After robust growth in the second half of the financial year 2018-19, the cement sector is likely to have seen subdued growth in Apr-Jun quarter on account of muted demand, and Lok Sabha election 2019 is to blame for it.
After robust growth in the second half of the financial year 2018-19, the cement sector is likely to have seen subdued growth in Apr-Jun quarter on account of muted demand, and Lok Sabha election 2019 is to blame for it. The slowdown in government spending, labour scarcity, decreased water supply and lack of private capital expenditure are key factors for soft demand, according to analysts. Most of the government projects were put on hold during elections as the funds could not be released due to the code of conduct. In various markets there was a standstill kind of situation due to elections, analysts said.
“The domestic cement companies are likely to report subdued sales volume in 1QFY20 led by soft demand scenario, as the industry’s demand is expected to have witnessed 7-10% de-growth during the quarter. A slowdown in government spending on the backdrop of General Elections, labour unavailability, water scarcity and persistent absence of private capex took a toll on demand. The cement companies under our coverage universe are expected to report an average ~2% YoY de-growth in volume, despite ~6% YoY growth in UltraTech Cement’s sales volume led by new capacities,” Reliance Securities said in a report.
However, despite the muted growth in revenue, healthy realisation recovery across regions and benign cost environment are likely to cushion up the fall in revenue in Apr-Jun. The cement companies are likely to report average EBITDA (earnings before interest, taxes, depreciation and amortisation) and PAT or profit after tax at 34% and 36% year-on-year basis, said Reliance Securities. It also noted while the prices of imported petcoke boradly remained flat (-15% YoY), in the domestic market MRPL and Reliance Petcoke too moderately increased by 3% on a quarterly basis. Further, the diesel prices remained broadly flat too on QoQ basis. But due to lower capacity utilisation, there would be a marginal increase in the operating cost by Rs 40-60 per tonne, Reliance Securities further added.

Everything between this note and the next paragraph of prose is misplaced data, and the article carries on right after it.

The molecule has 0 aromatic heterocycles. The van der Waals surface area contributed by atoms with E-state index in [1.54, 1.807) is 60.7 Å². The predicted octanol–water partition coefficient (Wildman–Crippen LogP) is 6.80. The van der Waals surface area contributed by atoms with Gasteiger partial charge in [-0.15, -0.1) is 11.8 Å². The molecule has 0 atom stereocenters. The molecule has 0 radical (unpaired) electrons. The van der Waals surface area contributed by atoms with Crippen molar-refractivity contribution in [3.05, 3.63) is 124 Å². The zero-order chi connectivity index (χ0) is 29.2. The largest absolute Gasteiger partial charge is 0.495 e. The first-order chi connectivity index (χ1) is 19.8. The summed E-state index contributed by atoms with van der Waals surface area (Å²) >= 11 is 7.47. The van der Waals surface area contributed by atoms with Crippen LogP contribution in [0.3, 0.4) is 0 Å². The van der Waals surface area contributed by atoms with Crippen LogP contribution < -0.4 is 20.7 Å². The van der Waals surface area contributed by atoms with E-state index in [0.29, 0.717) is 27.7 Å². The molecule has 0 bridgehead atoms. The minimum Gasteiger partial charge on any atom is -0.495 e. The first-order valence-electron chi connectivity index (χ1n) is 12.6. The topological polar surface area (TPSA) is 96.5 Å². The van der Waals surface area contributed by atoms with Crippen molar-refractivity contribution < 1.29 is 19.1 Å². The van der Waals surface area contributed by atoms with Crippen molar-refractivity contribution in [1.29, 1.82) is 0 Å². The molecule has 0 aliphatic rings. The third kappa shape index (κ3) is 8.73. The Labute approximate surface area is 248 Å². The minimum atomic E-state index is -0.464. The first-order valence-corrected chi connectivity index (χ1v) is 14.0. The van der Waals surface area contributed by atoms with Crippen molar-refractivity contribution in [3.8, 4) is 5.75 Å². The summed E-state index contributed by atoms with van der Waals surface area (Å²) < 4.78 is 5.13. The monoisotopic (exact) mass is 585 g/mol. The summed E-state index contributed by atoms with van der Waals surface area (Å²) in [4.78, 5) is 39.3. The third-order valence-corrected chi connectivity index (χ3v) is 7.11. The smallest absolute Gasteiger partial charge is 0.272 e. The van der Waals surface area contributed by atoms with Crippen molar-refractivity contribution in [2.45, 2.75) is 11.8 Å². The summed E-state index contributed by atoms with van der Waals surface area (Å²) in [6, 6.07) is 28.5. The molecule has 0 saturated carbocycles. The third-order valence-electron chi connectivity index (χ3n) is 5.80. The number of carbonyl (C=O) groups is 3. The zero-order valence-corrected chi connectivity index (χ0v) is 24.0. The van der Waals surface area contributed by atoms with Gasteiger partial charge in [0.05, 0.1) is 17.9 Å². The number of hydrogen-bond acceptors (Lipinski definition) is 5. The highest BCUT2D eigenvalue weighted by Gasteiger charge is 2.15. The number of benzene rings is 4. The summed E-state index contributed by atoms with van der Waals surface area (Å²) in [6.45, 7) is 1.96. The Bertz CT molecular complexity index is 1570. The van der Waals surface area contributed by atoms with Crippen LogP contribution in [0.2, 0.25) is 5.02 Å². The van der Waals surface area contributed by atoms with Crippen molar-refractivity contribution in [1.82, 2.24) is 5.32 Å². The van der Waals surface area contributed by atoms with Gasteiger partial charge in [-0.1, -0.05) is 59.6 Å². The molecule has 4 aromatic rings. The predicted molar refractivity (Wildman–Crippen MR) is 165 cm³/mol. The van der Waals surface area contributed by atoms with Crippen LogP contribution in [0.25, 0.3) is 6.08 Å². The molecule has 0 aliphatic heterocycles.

Despite the increase in cement prices, the muted demand for the building material on account of elections, the Apr-Jun quarter sales will see a muted growth, said marketing head of one of the leading cement companies who didn’t wish to be quoted. Commenting on the current quarter, he said Jul-Sep is already a bad quarter for the building material as construction is not undertaken during monsoon season. The state government contemplating ban on construction of new flats in Bengaluru due to water shortage also doesn’t augur well for the cement industry. However, the government’s thrust on infrastructure, overall FY 20 will be good for the cement industry.
“Despite a slowdown in government projects during the elections and a labour shortage, average cement volume growth was a decent ~13% y/y in FY19 (1% y/y in April’19). The pressure on pricing is likely to continue for a few months considering the contraction in demand combined with the impact of the monsoons. However, we expect volume growth to average ~5-6% in FY20 on the high base,” Anand Rathi said in a report.